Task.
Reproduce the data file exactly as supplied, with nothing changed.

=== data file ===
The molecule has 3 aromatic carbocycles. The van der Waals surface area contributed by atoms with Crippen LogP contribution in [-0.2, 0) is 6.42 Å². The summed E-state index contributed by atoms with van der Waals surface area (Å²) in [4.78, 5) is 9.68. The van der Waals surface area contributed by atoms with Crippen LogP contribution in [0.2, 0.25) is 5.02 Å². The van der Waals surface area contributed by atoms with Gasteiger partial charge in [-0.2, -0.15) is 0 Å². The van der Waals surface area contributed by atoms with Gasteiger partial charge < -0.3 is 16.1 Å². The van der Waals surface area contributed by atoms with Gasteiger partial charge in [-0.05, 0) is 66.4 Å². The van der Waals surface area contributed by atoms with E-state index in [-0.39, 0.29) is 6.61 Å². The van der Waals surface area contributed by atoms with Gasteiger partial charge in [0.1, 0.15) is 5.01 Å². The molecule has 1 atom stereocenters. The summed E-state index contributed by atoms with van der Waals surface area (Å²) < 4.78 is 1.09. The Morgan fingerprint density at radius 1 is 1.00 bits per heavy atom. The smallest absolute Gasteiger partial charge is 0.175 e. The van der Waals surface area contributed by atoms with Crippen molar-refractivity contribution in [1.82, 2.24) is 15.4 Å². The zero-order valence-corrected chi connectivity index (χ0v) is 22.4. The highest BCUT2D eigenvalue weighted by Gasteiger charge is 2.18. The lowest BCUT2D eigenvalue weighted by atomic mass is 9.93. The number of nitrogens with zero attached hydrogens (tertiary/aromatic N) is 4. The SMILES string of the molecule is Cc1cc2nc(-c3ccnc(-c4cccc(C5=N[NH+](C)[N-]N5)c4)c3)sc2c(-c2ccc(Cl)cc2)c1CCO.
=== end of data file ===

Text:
The molecule has 3 aromatic carbocycles. The van der Waals surface area contributed by atoms with Crippen LogP contribution in [-0.2, 0) is 6.42 Å². The summed E-state index contributed by atoms with van der Waals surface area (Å²) in [4.78, 5) is 9.68. The van der Waals surface area contributed by atoms with Crippen LogP contribution in [0.2, 0.25) is 5.02 Å². The van der Waals surface area contributed by atoms with Gasteiger partial charge in [-0.2, -0.15) is 0 Å². The van der Waals surface area contributed by atoms with Gasteiger partial charge < -0.3 is 16.1 Å². The van der Waals surface area contributed by atoms with Gasteiger partial charge in [-0.05, 0) is 66.4 Å². The van der Waals surface area contributed by atoms with E-state index in [-0.39, 0.29) is 6.61 Å². The van der Waals surface area contributed by atoms with Gasteiger partial charge in [0.1, 0.15) is 5.01 Å². The molecule has 1 atom stereocenters. The summed E-state index contributed by atoms with van der Waals surface area (Å²) < 4.78 is 1.09. The Morgan fingerprint density at radius 1 is 1.00 bits per heavy atom. The smallest absolute Gasteiger partial charge is 0.175 e. The van der Waals surface area contributed by atoms with Crippen molar-refractivity contribution in [1.82, 2.24) is 15.4 Å². The zero-order valence-corrected chi connectivity index (χ0v) is 22.4. The highest BCUT2D eigenvalue weighted by Gasteiger charge is 2.18. The lowest BCUT2D eigenvalue weighted by atomic mass is 9.93. The number of nitrogens with zero attached hydrogens (tertiary/aromatic N) is 4. The SMILES string of the molecule is Cc1cc2nc(-c3ccnc(-c4cccc(C5=N[NH+](C)[N-]N5)c4)c3)sc2c(-c2ccc(Cl)cc2)c1CCO.